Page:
Biking for Roadies
By Rob Coppolillo -
Mountain SportsIf you're a roadie, chances are you need
some help with your mountain-biking technique just to keep a little skin on
your carcass when you sneak off-road.
Those of you already hammering in the dirt,
listen up and maybe youll learn something new, or at least get a
As for me, if only Id consulted the
pros before I shredded all those shorts and jerseys with catastrophic
When the gradient increases, you either dial
it up and thrash on those around you, or (like me) hunker down and just pray
you can see somebodys arse over the top of the hill. Climbing on a
mountain bike can be a godsend or a death sentence, but whatever the case, a
few pointers will help.
Depending on the surface of the trail,
keeping your butt down may be more or less important on a tough hill. Spinning
the rear wheel on a loose patch of gravel or a nice slab of slickrock will lose
you precious energy and momentum fast.
Longtime mountain bike pro Charlie Hayes has
raced coast to coast, in 24-hour events and even in the snow. Listen to the man
You dont want too much weight on
the front end, and you should keep a high cadence, he says. Higher
cadence, or pedaling RPMs, will allow you to adjust to rocks on the trail, tree
roots and steeper pitches.
Losing speed on a climb can mean the
difference between staying on the bike and hike-a-biking. On the steepest
climbs, once youre off, its tough to get back on and get going
again, so keep yourself moving with solid rear tire traction and a high
Letting that front wheel find its natural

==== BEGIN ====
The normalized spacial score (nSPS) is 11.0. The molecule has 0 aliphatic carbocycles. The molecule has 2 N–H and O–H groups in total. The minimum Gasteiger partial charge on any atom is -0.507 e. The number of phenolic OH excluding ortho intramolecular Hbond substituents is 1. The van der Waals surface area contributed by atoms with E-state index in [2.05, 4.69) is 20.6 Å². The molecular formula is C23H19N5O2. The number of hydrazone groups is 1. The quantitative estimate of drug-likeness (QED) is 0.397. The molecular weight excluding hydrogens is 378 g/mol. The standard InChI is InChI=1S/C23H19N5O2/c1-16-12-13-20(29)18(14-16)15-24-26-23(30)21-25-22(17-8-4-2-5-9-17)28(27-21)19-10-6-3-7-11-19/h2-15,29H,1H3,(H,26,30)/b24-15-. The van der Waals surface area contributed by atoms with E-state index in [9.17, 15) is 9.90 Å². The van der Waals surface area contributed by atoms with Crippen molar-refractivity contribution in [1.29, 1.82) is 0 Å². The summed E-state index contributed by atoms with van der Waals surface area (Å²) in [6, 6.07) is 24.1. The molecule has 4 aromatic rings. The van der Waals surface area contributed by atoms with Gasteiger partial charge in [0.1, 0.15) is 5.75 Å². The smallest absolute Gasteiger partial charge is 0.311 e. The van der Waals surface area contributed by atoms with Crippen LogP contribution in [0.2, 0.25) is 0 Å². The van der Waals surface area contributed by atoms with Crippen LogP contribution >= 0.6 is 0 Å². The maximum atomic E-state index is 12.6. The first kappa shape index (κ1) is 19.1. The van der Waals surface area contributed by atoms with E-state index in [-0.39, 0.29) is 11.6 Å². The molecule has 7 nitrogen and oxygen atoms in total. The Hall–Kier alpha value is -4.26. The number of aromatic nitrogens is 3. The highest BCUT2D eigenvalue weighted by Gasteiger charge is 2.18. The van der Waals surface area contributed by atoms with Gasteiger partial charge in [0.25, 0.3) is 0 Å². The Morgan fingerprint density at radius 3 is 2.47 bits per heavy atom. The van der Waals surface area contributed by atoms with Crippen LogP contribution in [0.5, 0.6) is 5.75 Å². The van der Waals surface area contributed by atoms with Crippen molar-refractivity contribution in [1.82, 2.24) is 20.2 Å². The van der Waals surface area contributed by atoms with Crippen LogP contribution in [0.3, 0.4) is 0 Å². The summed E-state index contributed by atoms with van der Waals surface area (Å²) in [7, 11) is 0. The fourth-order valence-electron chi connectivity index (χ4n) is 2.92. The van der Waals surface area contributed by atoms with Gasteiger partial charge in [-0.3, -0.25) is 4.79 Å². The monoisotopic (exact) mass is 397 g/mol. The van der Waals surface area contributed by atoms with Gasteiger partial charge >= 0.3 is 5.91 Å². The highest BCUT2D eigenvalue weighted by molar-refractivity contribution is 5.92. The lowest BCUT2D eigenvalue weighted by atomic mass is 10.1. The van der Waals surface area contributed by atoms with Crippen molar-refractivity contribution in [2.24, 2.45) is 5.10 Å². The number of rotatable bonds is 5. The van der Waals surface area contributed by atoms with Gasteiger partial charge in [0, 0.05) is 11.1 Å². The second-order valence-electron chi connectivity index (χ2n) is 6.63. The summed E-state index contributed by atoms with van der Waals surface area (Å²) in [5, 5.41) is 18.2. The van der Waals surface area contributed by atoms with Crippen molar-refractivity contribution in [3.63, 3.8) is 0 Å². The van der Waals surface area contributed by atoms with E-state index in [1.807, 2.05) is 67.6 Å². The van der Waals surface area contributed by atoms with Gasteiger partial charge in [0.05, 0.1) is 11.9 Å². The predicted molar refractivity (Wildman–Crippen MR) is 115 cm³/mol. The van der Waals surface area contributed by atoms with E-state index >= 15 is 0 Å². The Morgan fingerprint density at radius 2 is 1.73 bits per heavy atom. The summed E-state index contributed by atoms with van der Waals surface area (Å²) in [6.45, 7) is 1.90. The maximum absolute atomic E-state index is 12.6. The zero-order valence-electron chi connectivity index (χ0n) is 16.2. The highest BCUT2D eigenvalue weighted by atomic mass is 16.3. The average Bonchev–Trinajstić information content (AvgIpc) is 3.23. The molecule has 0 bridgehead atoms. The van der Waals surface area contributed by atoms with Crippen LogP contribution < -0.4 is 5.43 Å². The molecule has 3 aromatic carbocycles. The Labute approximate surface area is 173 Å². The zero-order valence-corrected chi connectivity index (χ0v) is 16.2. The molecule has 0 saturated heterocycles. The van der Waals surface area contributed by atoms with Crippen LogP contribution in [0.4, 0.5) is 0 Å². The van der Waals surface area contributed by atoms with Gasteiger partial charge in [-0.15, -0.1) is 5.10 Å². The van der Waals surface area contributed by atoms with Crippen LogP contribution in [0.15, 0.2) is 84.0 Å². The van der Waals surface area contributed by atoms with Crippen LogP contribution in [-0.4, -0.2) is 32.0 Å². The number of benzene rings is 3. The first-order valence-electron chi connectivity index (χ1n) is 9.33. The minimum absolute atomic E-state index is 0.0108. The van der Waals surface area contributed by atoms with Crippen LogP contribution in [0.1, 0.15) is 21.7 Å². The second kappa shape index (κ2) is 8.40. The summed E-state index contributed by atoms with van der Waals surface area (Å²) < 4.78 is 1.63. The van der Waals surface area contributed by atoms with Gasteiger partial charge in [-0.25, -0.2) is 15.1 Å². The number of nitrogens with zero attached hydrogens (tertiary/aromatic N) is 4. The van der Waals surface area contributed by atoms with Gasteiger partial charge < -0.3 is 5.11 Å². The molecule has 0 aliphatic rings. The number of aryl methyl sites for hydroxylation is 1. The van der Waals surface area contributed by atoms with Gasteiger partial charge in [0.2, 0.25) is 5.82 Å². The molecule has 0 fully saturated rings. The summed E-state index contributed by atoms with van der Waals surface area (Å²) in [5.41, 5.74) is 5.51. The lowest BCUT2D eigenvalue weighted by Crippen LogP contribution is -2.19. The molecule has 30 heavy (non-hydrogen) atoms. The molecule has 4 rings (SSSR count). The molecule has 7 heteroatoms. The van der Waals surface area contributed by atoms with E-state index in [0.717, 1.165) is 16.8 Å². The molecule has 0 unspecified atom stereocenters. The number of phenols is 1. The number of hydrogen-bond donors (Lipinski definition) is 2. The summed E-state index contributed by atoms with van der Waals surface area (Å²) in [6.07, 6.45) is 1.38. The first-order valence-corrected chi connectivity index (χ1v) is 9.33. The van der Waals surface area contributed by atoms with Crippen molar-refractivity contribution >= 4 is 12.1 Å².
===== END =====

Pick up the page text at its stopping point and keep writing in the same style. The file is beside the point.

line will also ease your uphill toil. Too much weight there will not only let
your rear wheel sleep, but also crash your front wheel into obstacles. Let it
ride, keep the rear down, and upwards youll go.
This is not to say you should always stay
seated. Non-technical situations like pavement or a fire road will allow you to
stand, stretch your legs and back, and use bar ends. Stay away from bar ends on
any technical stuff, though, because youll need more control out of the
bars and may need to brake periodically. Cornering
There was a time, in the early 90s,
when many former road pros tried their legs in the dirt game. Big promises,
huge predictions and much carnage. I remember one guy whod ridden the
Tour and Roubaix, exclaiming, They take the corners so fast!
If theres one area where a girl can
make up some free time, its in the corners. Take a guy like me, losing
just a half a second each curve, multiply that over a 25-mile cross country
race, and I wont even be back in time for dinner.
Proper weight distribution is crucial to
safe and speedy cornering. Youll want to keep your outside foot
down, Hayes says. By dropping that outside leg to the bottom of the pedal
stroke youll help keep the rear of the bike from going haywire and
putting you down hard.
Dont expect, however, your mountain
bike to carve like your road bike. A little side-to-side slip n
slide is natural.
Now that youve got your back half
anchored, consider where youre going. Counter-steering sounds
counter-intuitive, but bear with me. Instead of turning your handlebars in the
direction youre turning, think more of leaning your body in that
direction and pushing slightly with your inside hand away from the corner. So,